The Cultural Identity Of The Strong Black Woman

2874 Words12 Pages
“ I hang my head from sorrow/ State of humanity/ I wear it on my shoulders/ Gotta find the strength in me/’Cause I am a Superwoman/ Yes I am, yes she is/ Still when I 'm a mess, I still put on a vest/ With a S on my chest/ Oh yes, I 'm a Superwoman- Alicia Keys, Superwoman Alicia Keys is reiterating an identity that is universally accepted by most African-American women (Harris-Perry 184). This is the cultural identity of the Strong Black Woman (SBW): self-reliant, tough, and hardworking. Stuart Hall defines cultural identities as, “[A] sort of collective ‘one true self’, hiding inside the many other, more superficial or artificially imposed ‘selves’, which many people shared history and ancestry hold in common” (Hall 223). SBW is a self-construction manifested by black women in the Americas. It is used a coping mechanism in response to pervasive sexism and racism. The SBW construct dates back to slavery because the image projects traits of all three stereotypes established during the era of slavery: She looks like the Mammy but is loyal to the black community; She does not require physical and emotional security from men, thus, she resembles the Jezebel; She is angry, just like the Sapphire (Harris-Perry 187). This paper unveils the unfavorable impact of the Strong Black Woman (SBW) cultural identity in the Americas. The argument is centered on the effect of this cultural image on the private sphere, public sphere, and the health of black women. The paper also proposes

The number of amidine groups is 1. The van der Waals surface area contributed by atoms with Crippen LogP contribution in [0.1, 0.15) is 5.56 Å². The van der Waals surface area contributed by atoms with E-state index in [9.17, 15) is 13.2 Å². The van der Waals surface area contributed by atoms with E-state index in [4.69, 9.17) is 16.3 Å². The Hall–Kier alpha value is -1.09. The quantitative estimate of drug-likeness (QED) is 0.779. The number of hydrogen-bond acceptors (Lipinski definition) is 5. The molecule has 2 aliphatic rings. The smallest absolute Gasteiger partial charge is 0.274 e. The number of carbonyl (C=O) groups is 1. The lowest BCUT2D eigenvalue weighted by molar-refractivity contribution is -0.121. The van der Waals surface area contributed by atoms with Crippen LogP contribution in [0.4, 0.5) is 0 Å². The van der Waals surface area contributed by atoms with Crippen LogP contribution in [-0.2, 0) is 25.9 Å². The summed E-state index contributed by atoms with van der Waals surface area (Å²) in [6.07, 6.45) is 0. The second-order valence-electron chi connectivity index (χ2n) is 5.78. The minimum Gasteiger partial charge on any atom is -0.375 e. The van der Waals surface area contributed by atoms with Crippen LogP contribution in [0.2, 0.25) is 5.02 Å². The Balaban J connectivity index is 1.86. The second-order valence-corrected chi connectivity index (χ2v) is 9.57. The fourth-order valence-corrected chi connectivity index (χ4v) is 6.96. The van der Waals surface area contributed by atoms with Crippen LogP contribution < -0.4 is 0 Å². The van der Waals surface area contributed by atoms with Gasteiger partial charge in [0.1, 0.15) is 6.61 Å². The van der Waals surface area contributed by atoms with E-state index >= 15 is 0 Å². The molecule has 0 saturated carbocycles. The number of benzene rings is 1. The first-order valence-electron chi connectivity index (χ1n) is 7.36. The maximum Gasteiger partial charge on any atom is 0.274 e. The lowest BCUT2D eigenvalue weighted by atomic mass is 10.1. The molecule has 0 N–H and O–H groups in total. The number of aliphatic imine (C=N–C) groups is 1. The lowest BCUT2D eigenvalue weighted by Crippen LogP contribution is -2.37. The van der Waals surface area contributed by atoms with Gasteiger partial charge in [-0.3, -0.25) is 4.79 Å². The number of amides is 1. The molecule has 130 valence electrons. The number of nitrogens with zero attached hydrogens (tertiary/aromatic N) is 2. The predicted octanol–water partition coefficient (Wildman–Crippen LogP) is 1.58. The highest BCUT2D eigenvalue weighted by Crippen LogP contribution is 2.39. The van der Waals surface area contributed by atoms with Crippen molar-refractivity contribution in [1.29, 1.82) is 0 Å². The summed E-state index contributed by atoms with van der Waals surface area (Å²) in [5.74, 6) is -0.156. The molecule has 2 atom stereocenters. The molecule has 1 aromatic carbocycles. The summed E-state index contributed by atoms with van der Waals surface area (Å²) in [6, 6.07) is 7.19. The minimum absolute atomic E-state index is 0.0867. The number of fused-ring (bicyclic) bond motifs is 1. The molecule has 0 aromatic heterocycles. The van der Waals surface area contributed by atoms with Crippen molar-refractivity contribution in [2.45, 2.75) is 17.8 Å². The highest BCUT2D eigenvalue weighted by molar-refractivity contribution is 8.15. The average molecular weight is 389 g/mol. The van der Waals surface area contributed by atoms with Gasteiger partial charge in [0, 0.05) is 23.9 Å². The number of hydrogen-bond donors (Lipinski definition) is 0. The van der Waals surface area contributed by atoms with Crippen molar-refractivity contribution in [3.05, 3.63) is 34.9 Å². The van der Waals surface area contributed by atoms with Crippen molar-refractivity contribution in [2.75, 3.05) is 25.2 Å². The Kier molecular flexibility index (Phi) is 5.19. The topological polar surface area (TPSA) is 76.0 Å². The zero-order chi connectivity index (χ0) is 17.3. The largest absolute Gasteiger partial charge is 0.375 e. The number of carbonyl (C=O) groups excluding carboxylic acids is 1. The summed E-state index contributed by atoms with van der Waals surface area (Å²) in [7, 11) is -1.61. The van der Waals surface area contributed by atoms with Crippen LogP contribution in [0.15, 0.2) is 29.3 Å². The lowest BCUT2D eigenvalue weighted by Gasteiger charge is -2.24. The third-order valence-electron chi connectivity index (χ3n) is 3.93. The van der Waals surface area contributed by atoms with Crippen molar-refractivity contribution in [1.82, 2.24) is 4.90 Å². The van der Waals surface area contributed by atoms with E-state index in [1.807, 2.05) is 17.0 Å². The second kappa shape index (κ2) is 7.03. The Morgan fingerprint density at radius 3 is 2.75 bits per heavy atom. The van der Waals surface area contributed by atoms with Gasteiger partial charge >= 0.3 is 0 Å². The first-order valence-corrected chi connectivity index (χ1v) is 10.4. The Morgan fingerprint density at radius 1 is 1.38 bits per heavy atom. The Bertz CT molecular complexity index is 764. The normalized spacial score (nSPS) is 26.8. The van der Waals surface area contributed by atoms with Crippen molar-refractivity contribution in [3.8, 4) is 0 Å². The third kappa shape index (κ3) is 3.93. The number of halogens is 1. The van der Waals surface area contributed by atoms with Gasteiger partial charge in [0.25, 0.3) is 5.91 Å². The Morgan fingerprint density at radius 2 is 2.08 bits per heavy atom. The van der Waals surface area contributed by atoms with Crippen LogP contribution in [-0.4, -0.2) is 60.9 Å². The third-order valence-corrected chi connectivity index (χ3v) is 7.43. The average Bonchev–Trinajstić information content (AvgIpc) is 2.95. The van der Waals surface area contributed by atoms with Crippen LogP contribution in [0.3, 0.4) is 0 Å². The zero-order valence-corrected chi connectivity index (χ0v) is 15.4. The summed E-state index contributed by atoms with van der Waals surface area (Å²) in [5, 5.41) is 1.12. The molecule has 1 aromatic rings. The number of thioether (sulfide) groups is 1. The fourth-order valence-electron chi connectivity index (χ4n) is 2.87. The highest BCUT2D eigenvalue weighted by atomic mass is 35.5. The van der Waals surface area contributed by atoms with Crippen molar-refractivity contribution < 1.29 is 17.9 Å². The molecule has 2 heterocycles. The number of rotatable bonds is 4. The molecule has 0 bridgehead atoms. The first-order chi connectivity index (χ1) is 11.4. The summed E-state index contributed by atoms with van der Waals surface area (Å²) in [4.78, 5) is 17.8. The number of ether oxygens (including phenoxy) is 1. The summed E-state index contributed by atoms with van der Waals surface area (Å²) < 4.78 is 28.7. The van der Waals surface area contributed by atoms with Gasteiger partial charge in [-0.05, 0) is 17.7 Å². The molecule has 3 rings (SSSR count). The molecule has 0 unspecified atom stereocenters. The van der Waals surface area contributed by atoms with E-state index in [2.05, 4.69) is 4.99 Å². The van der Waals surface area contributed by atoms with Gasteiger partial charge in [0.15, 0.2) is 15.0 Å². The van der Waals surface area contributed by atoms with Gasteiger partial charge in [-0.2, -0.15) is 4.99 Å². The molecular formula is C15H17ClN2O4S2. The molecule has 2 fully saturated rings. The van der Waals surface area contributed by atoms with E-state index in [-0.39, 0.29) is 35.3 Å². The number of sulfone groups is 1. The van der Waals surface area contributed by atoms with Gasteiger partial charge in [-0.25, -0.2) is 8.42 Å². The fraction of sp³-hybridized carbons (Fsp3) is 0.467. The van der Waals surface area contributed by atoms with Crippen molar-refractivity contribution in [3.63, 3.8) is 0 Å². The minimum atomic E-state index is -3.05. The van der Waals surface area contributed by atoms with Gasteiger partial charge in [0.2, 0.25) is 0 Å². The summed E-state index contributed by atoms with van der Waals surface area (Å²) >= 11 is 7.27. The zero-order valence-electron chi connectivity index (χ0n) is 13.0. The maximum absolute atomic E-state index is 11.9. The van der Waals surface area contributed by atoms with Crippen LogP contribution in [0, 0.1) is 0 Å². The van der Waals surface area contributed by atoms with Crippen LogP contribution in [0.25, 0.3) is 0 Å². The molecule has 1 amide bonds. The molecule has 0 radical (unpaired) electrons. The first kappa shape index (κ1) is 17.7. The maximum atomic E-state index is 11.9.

Get Access